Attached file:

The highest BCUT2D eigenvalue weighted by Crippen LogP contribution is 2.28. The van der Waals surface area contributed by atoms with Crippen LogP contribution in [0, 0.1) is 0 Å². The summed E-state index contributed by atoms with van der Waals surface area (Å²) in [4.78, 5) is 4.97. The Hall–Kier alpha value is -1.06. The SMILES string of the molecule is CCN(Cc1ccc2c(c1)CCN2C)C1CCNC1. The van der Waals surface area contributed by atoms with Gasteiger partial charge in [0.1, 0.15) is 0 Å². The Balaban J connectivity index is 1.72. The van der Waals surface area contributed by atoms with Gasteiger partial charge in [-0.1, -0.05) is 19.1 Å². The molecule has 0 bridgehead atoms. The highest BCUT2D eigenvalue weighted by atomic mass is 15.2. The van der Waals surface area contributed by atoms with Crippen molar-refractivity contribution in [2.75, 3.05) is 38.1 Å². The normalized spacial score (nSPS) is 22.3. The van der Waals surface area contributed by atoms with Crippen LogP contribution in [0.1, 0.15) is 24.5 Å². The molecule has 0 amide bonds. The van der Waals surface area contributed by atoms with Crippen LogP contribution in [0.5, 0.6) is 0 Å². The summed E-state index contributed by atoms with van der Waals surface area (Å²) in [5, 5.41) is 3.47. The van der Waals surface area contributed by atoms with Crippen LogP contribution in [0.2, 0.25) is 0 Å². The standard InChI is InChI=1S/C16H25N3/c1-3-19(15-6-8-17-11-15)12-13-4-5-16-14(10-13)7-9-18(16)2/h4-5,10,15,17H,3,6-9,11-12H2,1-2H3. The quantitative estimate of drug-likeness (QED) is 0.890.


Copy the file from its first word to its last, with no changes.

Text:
The highest BCUT2D eigenvalue weighted by Crippen LogP contribution is 2.28. The van der Waals surface area contributed by atoms with Crippen LogP contribution in [0, 0.1) is 0 Å². The summed E-state index contributed by atoms with van der Waals surface area (Å²) in [4.78, 5) is 4.97. The Hall–Kier alpha value is -1.06. The SMILES string of the molecule is CCN(Cc1ccc2c(c1)CCN2C)C1CCNC1. The van der Waals surface area contributed by atoms with Gasteiger partial charge in [0.1, 0.15) is 0 Å². The Balaban J connectivity index is 1.72. The van der Waals surface area contributed by atoms with Gasteiger partial charge in [-0.1, -0.05) is 19.1 Å². The molecule has 0 bridgehead atoms. The highest BCUT2D eigenvalue weighted by atomic mass is 15.2. The van der Waals surface area contributed by atoms with Crippen molar-refractivity contribution in [2.75, 3.05) is 38.1 Å². The normalized spacial score (nSPS) is 22.3. The van der Waals surface area contributed by atoms with Crippen LogP contribution in [0.1, 0.15) is 24.5 Å². The molecule has 0 amide bonds. The van der Waals surface area contributed by atoms with Crippen LogP contribution in [0.5, 0.6) is 0 Å². The summed E-state index contributed by atoms with van der Waals surface area (Å²) in [5, 5.41) is 3.47. The van der Waals surface area contributed by atoms with Crippen LogP contribution in [0.2, 0.25) is 0 Å². The standard InChI is InChI=1S/C16H25N3/c1-3-19(15-6-8-17-11-15)12-13-4-5-16-14(10-13)7-9-18(16)2/h4-5,10,15,17H,3,6-9,11-12H2,1-2H3. The quantitative estimate of drug-likeness (QED) is 0.890.